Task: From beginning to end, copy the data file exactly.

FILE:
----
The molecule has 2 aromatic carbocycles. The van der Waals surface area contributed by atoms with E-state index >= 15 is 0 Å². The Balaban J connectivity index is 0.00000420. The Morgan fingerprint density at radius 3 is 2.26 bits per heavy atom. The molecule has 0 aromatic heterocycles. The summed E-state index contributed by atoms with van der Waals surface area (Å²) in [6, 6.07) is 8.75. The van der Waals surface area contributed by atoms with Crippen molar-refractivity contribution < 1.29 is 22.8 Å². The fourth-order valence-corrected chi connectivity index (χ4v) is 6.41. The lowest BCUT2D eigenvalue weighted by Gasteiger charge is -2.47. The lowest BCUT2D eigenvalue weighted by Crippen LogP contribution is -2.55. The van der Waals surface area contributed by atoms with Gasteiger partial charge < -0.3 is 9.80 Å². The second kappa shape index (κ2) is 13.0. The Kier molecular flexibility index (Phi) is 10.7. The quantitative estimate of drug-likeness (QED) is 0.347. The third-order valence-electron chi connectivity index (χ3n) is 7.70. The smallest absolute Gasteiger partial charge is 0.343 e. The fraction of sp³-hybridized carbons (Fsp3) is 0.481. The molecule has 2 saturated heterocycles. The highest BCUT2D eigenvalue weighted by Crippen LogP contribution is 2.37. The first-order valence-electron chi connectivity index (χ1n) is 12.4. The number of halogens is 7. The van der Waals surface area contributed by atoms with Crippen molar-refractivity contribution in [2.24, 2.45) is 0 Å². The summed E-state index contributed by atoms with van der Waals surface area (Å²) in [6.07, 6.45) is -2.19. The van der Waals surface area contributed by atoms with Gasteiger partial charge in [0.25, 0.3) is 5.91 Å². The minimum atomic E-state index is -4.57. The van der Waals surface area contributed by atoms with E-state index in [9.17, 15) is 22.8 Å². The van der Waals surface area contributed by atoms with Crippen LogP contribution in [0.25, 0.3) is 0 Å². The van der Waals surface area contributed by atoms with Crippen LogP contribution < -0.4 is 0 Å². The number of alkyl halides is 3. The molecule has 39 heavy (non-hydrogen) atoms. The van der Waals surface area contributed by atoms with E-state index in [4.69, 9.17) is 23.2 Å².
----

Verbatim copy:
The molecule has 2 aromatic carbocycles. The van der Waals surface area contributed by atoms with E-state index >= 15 is 0 Å². The Balaban J connectivity index is 0.00000420. The Morgan fingerprint density at radius 3 is 2.26 bits per heavy atom. The molecule has 0 aromatic heterocycles. The summed E-state index contributed by atoms with van der Waals surface area (Å²) in [6, 6.07) is 8.75. The van der Waals surface area contributed by atoms with Crippen molar-refractivity contribution < 1.29 is 22.8 Å². The fourth-order valence-corrected chi connectivity index (χ4v) is 6.41. The lowest BCUT2D eigenvalue weighted by Gasteiger charge is -2.47. The lowest BCUT2D eigenvalue weighted by Crippen LogP contribution is -2.55. The van der Waals surface area contributed by atoms with Gasteiger partial charge < -0.3 is 9.80 Å². The second kappa shape index (κ2) is 13.0. The Kier molecular flexibility index (Phi) is 10.7. The quantitative estimate of drug-likeness (QED) is 0.347. The third-order valence-electron chi connectivity index (χ3n) is 7.70. The smallest absolute Gasteiger partial charge is 0.343 e. The fraction of sp³-hybridized carbons (Fsp3) is 0.481. The molecule has 2 saturated heterocycles. The highest BCUT2D eigenvalue weighted by Crippen LogP contribution is 2.37. The first-order valence-electron chi connectivity index (χ1n) is 12.4. The number of halogens is 7. The van der Waals surface area contributed by atoms with Crippen molar-refractivity contribution in [2.24, 2.45) is 0 Å². The summed E-state index contributed by atoms with van der Waals surface area (Å²) in [6.07, 6.45) is -2.19. The van der Waals surface area contributed by atoms with Gasteiger partial charge in [0.25, 0.3) is 5.91 Å². The minimum atomic E-state index is -4.57. The van der Waals surface area contributed by atoms with E-state index in [9.17, 15) is 22.8 Å². The van der Waals surface area contributed by atoms with Crippen LogP contribution in [0.25, 0.3) is 0 Å². The van der Waals surface area contributed by atoms with Crippen LogP contribution < -0.4 is 0 Å². The number of alkyl halides is 3. The molecule has 39 heavy (non-hydrogen) atoms. The van der Waals surface area contributed by atoms with E-state index in [4.69, 9.17) is 23.2 Å².